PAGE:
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Journal Article

Balsam Woolly Adelgid (Homoptera: Adelgidae) and Spruce-Fir Decline in the Southern Appalachians: Assessing Pest Relevance in a Damaged Ecosystem

Robert G. Hollingsworth and Fred P. Hain
The Florida Entomologist
Vol. 74, No. 2 (Jun., 1991), pp. 179-187
DOI: 10.2307/3495294
Stable URL: http://www.jstor.org/stable/3495294
Page Count: 9

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Topics: Sapwood, Infestation, Trees, Heartwood, Bark, Tracheids, Compression wood, Stems, Xylem, Mortality
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Since scans are not currently available to screen readers, please contact JSTOR User Support for access. We'll provide a PDF copy for your screen reader.
Balsam Woolly Adelgid (Homoptera: Adelgidae) and Spruce-Fir Decline in the Southern Appalachians: Assessing Pest Relevance in a Damaged Ecosystem
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Abstract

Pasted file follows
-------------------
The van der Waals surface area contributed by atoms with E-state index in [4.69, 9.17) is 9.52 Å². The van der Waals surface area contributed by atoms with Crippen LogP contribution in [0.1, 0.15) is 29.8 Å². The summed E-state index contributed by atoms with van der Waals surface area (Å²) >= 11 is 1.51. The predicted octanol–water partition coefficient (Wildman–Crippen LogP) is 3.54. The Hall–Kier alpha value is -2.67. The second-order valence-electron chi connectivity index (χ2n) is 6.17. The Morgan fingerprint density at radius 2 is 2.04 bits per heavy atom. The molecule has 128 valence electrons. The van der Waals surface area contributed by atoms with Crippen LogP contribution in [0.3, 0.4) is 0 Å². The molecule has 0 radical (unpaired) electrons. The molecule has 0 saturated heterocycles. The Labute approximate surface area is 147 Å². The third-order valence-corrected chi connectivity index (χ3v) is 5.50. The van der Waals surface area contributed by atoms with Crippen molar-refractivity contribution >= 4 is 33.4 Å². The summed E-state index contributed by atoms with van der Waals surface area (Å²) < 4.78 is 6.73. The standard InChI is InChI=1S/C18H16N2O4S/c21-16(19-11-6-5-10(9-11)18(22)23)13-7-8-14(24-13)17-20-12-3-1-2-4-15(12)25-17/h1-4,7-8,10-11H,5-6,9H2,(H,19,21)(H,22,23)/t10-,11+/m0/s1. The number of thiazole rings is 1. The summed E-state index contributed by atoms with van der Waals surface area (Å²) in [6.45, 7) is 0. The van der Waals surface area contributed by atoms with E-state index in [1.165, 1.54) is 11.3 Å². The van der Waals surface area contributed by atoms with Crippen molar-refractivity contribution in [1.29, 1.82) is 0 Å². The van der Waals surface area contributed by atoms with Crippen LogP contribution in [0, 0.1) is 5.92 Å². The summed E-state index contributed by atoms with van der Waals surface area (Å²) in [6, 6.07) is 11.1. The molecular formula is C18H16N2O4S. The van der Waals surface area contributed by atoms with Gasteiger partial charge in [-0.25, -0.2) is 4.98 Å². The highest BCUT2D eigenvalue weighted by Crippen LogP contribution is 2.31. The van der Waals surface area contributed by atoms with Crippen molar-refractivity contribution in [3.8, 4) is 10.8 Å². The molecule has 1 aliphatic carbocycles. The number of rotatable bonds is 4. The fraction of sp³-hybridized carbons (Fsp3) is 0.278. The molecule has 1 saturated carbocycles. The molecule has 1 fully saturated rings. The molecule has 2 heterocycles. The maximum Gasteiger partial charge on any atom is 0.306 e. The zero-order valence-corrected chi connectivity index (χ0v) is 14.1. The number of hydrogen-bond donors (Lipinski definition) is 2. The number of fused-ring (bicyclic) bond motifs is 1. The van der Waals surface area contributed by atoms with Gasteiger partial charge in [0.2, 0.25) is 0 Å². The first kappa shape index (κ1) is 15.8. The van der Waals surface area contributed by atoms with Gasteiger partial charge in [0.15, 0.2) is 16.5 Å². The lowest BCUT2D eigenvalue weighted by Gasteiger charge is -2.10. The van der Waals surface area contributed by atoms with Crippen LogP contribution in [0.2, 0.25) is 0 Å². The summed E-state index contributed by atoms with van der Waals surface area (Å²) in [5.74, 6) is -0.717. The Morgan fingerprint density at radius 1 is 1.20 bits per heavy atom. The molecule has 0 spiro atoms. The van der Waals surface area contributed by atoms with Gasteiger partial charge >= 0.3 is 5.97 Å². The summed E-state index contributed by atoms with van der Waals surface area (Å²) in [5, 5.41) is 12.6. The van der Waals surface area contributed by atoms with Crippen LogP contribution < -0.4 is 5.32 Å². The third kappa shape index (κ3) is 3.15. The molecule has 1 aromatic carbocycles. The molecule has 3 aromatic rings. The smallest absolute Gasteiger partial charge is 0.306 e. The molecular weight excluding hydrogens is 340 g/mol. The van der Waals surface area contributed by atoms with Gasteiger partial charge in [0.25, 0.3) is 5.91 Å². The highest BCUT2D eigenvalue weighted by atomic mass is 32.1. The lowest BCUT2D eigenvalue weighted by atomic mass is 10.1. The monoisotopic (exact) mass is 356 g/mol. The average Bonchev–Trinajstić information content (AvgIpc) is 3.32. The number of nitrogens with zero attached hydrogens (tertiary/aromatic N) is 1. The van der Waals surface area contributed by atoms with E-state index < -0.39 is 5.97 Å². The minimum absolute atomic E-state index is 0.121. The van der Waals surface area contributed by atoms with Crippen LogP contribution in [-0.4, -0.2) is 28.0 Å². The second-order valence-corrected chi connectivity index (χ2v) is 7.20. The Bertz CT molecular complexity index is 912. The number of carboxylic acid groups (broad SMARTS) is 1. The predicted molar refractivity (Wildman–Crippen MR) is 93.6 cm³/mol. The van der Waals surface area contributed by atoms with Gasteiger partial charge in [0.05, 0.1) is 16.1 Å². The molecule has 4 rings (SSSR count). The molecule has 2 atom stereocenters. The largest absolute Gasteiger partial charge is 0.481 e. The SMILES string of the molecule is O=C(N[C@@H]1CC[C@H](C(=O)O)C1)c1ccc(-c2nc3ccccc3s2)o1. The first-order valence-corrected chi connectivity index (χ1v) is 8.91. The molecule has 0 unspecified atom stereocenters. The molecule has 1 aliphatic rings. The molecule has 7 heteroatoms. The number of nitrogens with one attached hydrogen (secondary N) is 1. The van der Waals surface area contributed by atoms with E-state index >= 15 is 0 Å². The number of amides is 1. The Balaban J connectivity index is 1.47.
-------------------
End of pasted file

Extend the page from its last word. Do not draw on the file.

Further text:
Research on tree decline has shown that the proportion of sapwood area to heartwood area is an important measure of tree health. Infestation by the balsam woolly adelgid (BWA), Adelges piceae (Ratz.), causes the formation of abnormal wood, which is thought to conduct sap poorly. BWA infestation is also associated with lower (more negative) xylem pressure potentials and increased areas of heartwood. We hypothesize that lower pressure potentials (a consequence of abnormal wood production) increase the rate of cavitation (gas-filling) of sapwood tracheids, thereby accelerating heartwood formation. If this hypothesis is correct, adelgid attack causes loss of functional sapwood both directly and indirectly. There is evidence that the balsam woolly adelgid is an important factor causing the decline of Fraser fir, Abies fraseri (Pursh) Poiret, in the southern Appalachians. However adelgid damage is probably interacting with many other environmental factors to cause reductions in per cent sapwood area. Determining the relevance of this pest to tree decline can be accomplished by examing the relationship that exists between adelgid infestation, increment growth, and per cent sapwood area. /// En investigaciones se ha demostrado que la proporción alburduramen es una medida que se relaciona con la sanidad y vigor de arboles en decadencia. Infestaciones de el adelgido algodonoso del balsamo (BWA), Adelges piceae (Ratz.), causan la formación de madera anormal y disminuyen la conducción de la savia. La infestacion de BWA también se asocia con presion potencial baja (negativa) del xylema y con el incremento del duramen. Nosotros sostenemos la hipotesis de que presiones potenciales bajas (a consecuencia de la producción anormal de madera) incrementan la tasa de cavitación (llenado de gases) de las traqueidas del albur, causando la aceleración de formación del duramen. Si esta hipotesis es correcta, el ataque del adelgido causa una perdida directa e indirecta del albur. Hay evidencia de que el adelgido algodonoso del balsamo es un factor importante para el declive de pino Fraser, Abies fraseri (Pursh) Parret, en el sur de los Apalaches. Probablemente el daño del adelgido esta interactuando con otros factores del medio ambiente, lo cual causa reducciones en un porcentaje del area de albur. Para determinar la importancia de esta plaga en el declive del árbol, se puede examinar la relación que existe entre las infestaciones de adelgidos, incremento del crecimiento y el porcentaje del area de albur.

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